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Ference BA, Kastelein JJP, Ray KK, et al. Association of Triglyceride-Lowering LPL Variants and LDL-C–Lowering LDLR Variants With Risk of Coronary Heart Disease. JAMA. 2019;321(4):364–373. doi:10.1001/jama.2018.20045
What is the clinical benefit of lowering plasma triglyceride levels compared with lowering low-density lipoprotein cholesterol levels?
In mendelian randomization analyses involving 654 783 participants, triglyceride-lowering variants in the lipoprotein lipase gene and low-density lipoprotein cholesterol (LDL-C)–lowering variants in the LDL receptor gene were associated with similar lower risk of coronary heart disease per 10-mg/dL lower level of apolipoprotein B (ApoB)–containing lipoproteins (odds ratios of 0.771 and 0.773, respectively).
The clinical benefit of lower triglyceride levels was similar to the clinical benefit of lower LDL-C levels per unit difference in ApoB and may be related to the absolute reduction in ApoB-containing lipoprotein particles.
Triglycerides and cholesterol are both carried in plasma by apolipoprotein B (ApoB)–containing lipoprotein particles. It is unknown whether lowering plasma triglyceride levels reduces the risk of cardiovascular events to the same extent as lowering low-density lipoprotein cholesterol (LDL-C) levels.
To compare the association of triglyceride-lowering variants in the lipoprotein lipase (LPL) gene and LDL-C–lowering variants in the LDL receptor gene (LDLR) with the risk of cardiovascular disease per unit change in ApoB.
Design, Setting, and Participants
Mendelian randomization analyses evaluating the associations of genetic scores composed of triglyceride-lowering variants in the LPL gene and LDL-C–lowering variants in the LDLR gene, respectively, with the risk of cardiovascular events among participants enrolled in 63 cohort or case-control studies conducted in North America or Europe between 1948 and 2017.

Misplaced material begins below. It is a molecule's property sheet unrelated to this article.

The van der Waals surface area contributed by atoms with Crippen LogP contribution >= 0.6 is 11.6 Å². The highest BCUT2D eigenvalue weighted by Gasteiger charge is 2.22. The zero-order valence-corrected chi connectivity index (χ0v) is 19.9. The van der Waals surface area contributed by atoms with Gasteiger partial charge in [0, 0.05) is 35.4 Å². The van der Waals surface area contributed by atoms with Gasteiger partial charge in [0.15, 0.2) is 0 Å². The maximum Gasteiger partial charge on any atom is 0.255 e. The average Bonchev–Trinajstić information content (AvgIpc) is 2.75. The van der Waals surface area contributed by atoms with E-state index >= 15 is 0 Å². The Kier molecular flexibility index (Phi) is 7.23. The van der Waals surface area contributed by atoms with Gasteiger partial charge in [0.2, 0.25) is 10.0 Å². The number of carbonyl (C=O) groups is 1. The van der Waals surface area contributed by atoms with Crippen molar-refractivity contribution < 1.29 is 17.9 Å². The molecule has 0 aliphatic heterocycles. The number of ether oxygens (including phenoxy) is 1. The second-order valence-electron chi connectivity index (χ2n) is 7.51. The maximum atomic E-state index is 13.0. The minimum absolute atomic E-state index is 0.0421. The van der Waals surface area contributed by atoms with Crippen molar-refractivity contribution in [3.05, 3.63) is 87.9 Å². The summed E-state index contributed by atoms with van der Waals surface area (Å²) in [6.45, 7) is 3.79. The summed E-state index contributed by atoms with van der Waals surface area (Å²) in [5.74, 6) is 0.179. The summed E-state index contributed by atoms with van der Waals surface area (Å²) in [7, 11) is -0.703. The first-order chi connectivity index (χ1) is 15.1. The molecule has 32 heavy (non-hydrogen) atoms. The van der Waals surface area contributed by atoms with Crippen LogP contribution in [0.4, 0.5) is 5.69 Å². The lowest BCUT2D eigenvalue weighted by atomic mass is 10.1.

Differences in plasma triglyceride, LDL-C, and ApoB levels associated with the LPL and LDLR genetic scores.
Main Outcomes and Measures
Odds ratio (OR) for coronary heart disease (CHD)—defined as coronary death, myocardial infarction, or coronary revascularization—per 10-mg/dL lower concentration of ApoB-containing lipoproteins.
A total of 654 783 participants, including 91 129 cases of CHD, were included (mean age, 62.7 years; 51.4% women). For each 10-mg/dL lower level of ApoB-containing lipoproteins, the LPL score was associated with 69.9-mg/dL (95% CI, 68.1-71.6; P = 7.1 × 10−1363) lower triglyceride levels and 0.7-mg/dL (95% CI, 0.03-1.4; P = .04) higher LDL-C levels; while the LDLR score was associated with 14.2-mg/dL (95% CI, 13.6-14.8; P = 1.4 × 10−465) lower LDL-C and 1.9-mg/dL (95% CI, 0.1-3.9; P = .04) lower triglyceride levels. Despite these differences in associated lipid levels, the LPL and LDLR scores were associated with similar lower risk of CHD per 10-mg/dL lower level of ApoB-containing lipoproteins (OR, 0.771 [95% CI, 0.741-0.802], P = 3.9 × 10−38 and OR, 0.773 [95% CI, 0.747-0.801], P = 1.1 × 10−46, respectively). In multivariable mendelian randomization analyses, the associations between triglyceride and LDL-C levels with the risk of CHD became null after adjusting for differences in ApoB (triglycerides: OR, 1.014 [95% CI, 0.965-1.065], P = .19; LDL-C: OR, 1.010 [95% CI, 0.967-1.055], P = .19; ApoB: OR, 0.761 [95% CI, 0.723-0.798], P = 7.51 × 10−20).
Conclusions and Relevance
Triglyceride-lowering LPL variants and LDL-C–lowering LDLR variants were associated with similar lower risk of CHD per unit difference in ApoB. Therefore, the clinical benefit of lowering triglyceride and LDL-C levels may be proportional to the absolute change in ApoB.
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